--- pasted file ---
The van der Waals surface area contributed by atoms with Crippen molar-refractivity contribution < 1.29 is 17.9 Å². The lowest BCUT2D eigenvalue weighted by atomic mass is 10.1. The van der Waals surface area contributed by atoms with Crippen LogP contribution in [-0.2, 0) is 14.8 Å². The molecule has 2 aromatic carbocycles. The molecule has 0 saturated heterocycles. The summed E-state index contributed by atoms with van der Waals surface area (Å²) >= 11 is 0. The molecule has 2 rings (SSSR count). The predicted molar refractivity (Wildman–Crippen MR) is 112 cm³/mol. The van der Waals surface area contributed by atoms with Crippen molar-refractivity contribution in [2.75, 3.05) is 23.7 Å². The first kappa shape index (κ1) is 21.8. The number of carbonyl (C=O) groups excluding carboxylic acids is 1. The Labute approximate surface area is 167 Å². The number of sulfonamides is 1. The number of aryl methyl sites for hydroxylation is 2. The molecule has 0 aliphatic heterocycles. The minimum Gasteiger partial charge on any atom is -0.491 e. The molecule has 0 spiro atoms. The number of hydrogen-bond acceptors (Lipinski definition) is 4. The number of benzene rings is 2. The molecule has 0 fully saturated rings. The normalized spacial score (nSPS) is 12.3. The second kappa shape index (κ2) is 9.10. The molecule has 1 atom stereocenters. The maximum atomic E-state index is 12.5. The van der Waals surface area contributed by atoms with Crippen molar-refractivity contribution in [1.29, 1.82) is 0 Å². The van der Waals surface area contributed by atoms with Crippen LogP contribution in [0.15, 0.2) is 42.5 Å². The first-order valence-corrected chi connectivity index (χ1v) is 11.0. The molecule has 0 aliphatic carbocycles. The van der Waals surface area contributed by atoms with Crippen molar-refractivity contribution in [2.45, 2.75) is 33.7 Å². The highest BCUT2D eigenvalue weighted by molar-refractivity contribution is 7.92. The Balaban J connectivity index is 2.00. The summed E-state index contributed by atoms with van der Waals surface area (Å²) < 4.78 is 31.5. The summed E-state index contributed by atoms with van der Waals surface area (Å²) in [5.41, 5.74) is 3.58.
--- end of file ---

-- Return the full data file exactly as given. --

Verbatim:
The van der Waals surface area contributed by atoms with Crippen molar-refractivity contribution < 1.29 is 17.9 Å². The lowest BCUT2D eigenvalue weighted by atomic mass is 10.1. The van der Waals surface area contributed by atoms with Crippen LogP contribution in [-0.2, 0) is 14.8 Å². The molecule has 2 aromatic carbocycles. The molecule has 0 saturated heterocycles. The summed E-state index contributed by atoms with van der Waals surface area (Å²) >= 11 is 0. The molecule has 2 rings (SSSR count). The predicted molar refractivity (Wildman–Crippen MR) is 112 cm³/mol. The van der Waals surface area contributed by atoms with Crippen molar-refractivity contribution in [2.75, 3.05) is 23.7 Å². The first kappa shape index (κ1) is 21.8. The number of carbonyl (C=O) groups excluding carboxylic acids is 1. The Labute approximate surface area is 167 Å². The number of sulfonamides is 1. The number of aryl methyl sites for hydroxylation is 2. The molecule has 0 aliphatic heterocycles. The minimum Gasteiger partial charge on any atom is -0.491 e. The molecule has 0 spiro atoms. The number of hydrogen-bond acceptors (Lipinski definition) is 4. The number of benzene rings is 2. The molecule has 0 fully saturated rings. The normalized spacial score (nSPS) is 12.3. The second kappa shape index (κ2) is 9.10. The molecule has 1 atom stereocenters. The maximum atomic E-state index is 12.5. The van der Waals surface area contributed by atoms with Crippen molar-refractivity contribution in [1.29, 1.82) is 0 Å². The van der Waals surface area contributed by atoms with Crippen LogP contribution in [0.15, 0.2) is 42.5 Å². The first-order valence-corrected chi connectivity index (χ1v) is 11.0. The molecule has 0 aliphatic carbocycles. The van der Waals surface area contributed by atoms with Crippen molar-refractivity contribution in [2.45, 2.75) is 33.7 Å². The highest BCUT2D eigenvalue weighted by molar-refractivity contribution is 7.92. The Balaban J connectivity index is 2.00. The summed E-state index contributed by atoms with van der Waals surface area (Å²) < 4.78 is 31.5. The summed E-state index contributed by atoms with van der Waals surface area (Å²) in [5.41, 5.74) is 3.58.